Student and staff laptops have been introduced to the university network for years. The introduction of eduroam made sure that all students have a good quality internet connection and access to most common services such as cloud storage and email. But as I alluded to earlier, the ‘elephant’ in the room has always been the fact that most students can’t access university software apps on their own devices.

There are many ways that universities have tried solving this problem. In the past, some kind of RDS or VDI solution has been thrown in to the mix, that will allow a certain number of titles to be made available to students and staff through a remote or virtual desktop.

VDI (Virtual Desktop Infrastructure)

VDI has always been touted as the way to scale large infrastructure environments. But with such a large IT estate, universities often find that to scale to the size needed to support all students, a large backend infrastructure would be required, along with a huge pile of cash each year and a dedicated technician (or two) to support it. To me this seems unnecessary, when all most students want is the application, not the full desktop! They want apps to perform at the same speed as if they were installed, and with most VDI tools that becomes even more of a challenge. Especially when it comes to heavyweight apps like MATLAB and AutoCAD…

What people want…

How university IT wants things to work

We believe that supporting the desktop environment in a university is one of the most challenging IT scenarios. If you take the average university estate you’re looking at 100s of applications that you have to deliver, to a huge range of different devices and potentially 10,000+ users.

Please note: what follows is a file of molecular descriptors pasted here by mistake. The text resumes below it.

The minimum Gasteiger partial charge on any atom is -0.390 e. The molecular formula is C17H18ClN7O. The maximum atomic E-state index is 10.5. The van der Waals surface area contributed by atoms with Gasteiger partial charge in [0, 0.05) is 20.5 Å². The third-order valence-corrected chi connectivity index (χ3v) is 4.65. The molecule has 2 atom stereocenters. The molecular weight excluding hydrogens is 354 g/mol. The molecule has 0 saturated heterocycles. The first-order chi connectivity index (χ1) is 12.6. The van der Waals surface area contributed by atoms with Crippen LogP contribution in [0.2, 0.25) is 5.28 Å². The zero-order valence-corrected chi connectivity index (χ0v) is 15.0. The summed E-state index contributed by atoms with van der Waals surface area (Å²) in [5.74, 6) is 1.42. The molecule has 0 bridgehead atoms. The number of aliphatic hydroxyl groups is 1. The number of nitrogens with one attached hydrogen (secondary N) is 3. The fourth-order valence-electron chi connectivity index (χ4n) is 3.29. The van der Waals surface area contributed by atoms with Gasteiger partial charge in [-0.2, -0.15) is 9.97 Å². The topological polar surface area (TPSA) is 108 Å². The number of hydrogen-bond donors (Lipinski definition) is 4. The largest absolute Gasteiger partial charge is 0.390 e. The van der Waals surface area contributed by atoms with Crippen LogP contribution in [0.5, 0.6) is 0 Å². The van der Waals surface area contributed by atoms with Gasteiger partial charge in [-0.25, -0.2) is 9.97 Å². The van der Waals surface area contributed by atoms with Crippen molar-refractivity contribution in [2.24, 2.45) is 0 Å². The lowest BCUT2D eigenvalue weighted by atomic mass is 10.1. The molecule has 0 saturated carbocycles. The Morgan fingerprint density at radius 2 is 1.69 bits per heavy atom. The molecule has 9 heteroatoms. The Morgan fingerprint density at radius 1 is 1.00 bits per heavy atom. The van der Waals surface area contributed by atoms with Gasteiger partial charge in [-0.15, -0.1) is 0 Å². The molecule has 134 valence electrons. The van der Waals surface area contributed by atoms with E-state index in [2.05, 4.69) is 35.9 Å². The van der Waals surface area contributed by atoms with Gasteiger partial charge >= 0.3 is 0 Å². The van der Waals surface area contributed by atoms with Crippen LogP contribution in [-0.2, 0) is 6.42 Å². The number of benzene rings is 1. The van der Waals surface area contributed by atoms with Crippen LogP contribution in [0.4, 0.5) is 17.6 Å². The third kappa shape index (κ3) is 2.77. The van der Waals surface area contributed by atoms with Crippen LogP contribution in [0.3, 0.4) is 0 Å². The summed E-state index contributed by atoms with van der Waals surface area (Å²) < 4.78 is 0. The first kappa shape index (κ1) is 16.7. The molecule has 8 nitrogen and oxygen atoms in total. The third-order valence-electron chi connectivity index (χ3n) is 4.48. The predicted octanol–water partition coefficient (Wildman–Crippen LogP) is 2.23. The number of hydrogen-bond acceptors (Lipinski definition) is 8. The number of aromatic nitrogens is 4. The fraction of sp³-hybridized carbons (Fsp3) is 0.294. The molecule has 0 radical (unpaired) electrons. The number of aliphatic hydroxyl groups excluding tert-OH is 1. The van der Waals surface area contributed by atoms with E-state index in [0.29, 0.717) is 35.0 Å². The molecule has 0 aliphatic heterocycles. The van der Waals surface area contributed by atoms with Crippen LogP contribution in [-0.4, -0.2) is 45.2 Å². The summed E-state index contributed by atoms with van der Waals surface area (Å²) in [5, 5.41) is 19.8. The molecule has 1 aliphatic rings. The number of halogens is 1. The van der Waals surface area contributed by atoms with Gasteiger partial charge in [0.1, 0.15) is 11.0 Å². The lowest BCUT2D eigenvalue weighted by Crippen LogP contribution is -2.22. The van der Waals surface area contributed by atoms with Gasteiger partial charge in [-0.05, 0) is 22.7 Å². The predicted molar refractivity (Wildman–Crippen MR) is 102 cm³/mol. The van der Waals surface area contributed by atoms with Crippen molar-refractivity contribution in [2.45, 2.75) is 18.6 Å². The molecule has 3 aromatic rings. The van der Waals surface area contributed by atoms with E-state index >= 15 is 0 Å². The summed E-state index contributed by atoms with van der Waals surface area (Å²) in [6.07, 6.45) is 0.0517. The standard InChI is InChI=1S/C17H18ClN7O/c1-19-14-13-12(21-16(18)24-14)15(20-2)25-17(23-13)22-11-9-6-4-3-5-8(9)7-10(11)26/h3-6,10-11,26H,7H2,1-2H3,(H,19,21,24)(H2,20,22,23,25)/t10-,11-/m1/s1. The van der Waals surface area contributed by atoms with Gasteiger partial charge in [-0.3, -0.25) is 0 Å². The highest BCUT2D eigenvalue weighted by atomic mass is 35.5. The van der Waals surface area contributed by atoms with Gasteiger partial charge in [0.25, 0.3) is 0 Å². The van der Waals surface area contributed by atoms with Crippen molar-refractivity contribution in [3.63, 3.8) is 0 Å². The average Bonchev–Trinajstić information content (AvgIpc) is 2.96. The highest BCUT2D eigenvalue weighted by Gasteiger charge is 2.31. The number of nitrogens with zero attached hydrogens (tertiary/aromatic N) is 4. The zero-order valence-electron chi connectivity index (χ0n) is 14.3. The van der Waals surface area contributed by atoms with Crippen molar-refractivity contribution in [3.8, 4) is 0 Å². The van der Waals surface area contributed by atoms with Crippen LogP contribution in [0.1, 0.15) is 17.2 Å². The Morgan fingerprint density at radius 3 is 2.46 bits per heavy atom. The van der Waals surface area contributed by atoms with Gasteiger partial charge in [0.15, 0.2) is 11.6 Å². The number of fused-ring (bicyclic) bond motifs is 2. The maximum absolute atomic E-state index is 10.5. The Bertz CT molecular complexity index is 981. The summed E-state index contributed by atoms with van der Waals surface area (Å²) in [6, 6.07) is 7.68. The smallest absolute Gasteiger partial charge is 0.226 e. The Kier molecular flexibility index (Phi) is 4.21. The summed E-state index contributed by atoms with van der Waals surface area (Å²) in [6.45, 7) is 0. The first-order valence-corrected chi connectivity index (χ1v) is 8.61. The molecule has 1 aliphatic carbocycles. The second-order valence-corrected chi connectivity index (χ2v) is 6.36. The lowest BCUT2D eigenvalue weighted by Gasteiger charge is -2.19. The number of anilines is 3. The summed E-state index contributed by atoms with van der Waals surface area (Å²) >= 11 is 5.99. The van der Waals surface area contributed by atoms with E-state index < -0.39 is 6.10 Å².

The way universities have approached this is to use a number of different delivery technologies to deliver apps to an end-point. And how that application is delivered really depends on the end-user’s circumstances. A quick example would be if you’re a science and engineering student using AutoCAD within the university on a managed device, then typically the application would be deployed via Microsoft SCCM or other traditional FAT installation tools. However, if that same student is off site, at home or in a coffee shop, then the university may choose to deliver that app in a different way, maybe through Cloudpaging or deliver it through a remote session.

The dream for an IT department is to have one software package that they can distribute amongst the most common delivery methods within the university. The idea being that regardless of the delivery technology used, the application is packaged only once, reducing the time it takes admins to prepare and deploy software.

What do students want from university IT?

For students, the requirement is more straight forward. A student wants to use their own device. The desire is to use university software on their own device, anywhere and at any time. Ideally the ability to acquire this software from one place is desirable regardless of the device they’re using, and they would like to have software perform as if it were ‘locally installed’.

Students love the flexibility of being able to access apps wherever and whenever they need to, and not being tied to the restrictive opening hours of on-campus computer clusters (labs). Being able to study flexibly improves the learning experience and it improves student outcomes.